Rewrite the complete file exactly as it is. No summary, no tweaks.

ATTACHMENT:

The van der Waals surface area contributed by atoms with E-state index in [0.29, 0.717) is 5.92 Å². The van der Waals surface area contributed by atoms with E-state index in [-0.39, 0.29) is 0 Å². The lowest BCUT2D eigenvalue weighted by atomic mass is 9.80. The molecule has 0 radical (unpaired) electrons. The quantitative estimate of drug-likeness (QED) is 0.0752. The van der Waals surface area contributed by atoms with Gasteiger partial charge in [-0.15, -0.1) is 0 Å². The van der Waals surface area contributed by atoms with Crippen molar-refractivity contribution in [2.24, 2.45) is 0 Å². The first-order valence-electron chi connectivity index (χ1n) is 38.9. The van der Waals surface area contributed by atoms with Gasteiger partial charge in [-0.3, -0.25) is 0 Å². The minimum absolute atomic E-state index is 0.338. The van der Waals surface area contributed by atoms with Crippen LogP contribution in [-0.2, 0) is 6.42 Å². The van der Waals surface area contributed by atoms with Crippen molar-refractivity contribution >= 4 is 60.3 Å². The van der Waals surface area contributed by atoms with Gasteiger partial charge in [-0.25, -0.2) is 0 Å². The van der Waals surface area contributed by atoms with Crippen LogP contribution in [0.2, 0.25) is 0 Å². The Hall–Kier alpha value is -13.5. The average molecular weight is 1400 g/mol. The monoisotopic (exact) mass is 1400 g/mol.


The van der Waals surface area contributed by atoms with E-state index in [0.29, 0.717) is 5.92 Å². The van der Waals surface area contributed by atoms with E-state index in [-0.39, 0.29) is 0 Å². The lowest BCUT2D eigenvalue weighted by atomic mass is 9.80. The molecule has 0 radical (unpaired) electrons. The quantitative estimate of drug-likeness (QED) is 0.0752. The van der Waals surface area contributed by atoms with Gasteiger partial charge in [-0.15, -0.1) is 0 Å². The van der Waals surface area contributed by atoms with Crippen molar-refractivity contribution in [2.24, 2.45) is 0 Å². The first-order valence-electron chi connectivity index (χ1n) is 38.9. The van der Waals surface area contributed by atoms with Gasteiger partial charge in [-0.3, -0.25) is 0 Å². The minimum absolute atomic E-state index is 0.338. The van der Waals surface area contributed by atoms with Crippen LogP contribution in [-0.2, 0) is 6.42 Å². The van der Waals surface area contributed by atoms with Crippen molar-refractivity contribution >= 4 is 60.3 Å². The van der Waals surface area contributed by atoms with Gasteiger partial charge in [-0.25, -0.2) is 0 Å². The van der Waals surface area contributed by atoms with Crippen LogP contribution in [0.2, 0.25) is 0 Å². The Hall–Kier alpha value is -13.5. The average molecular weight is 1400 g/mol. The monoisotopic (exact) mass is 1400 g/mol.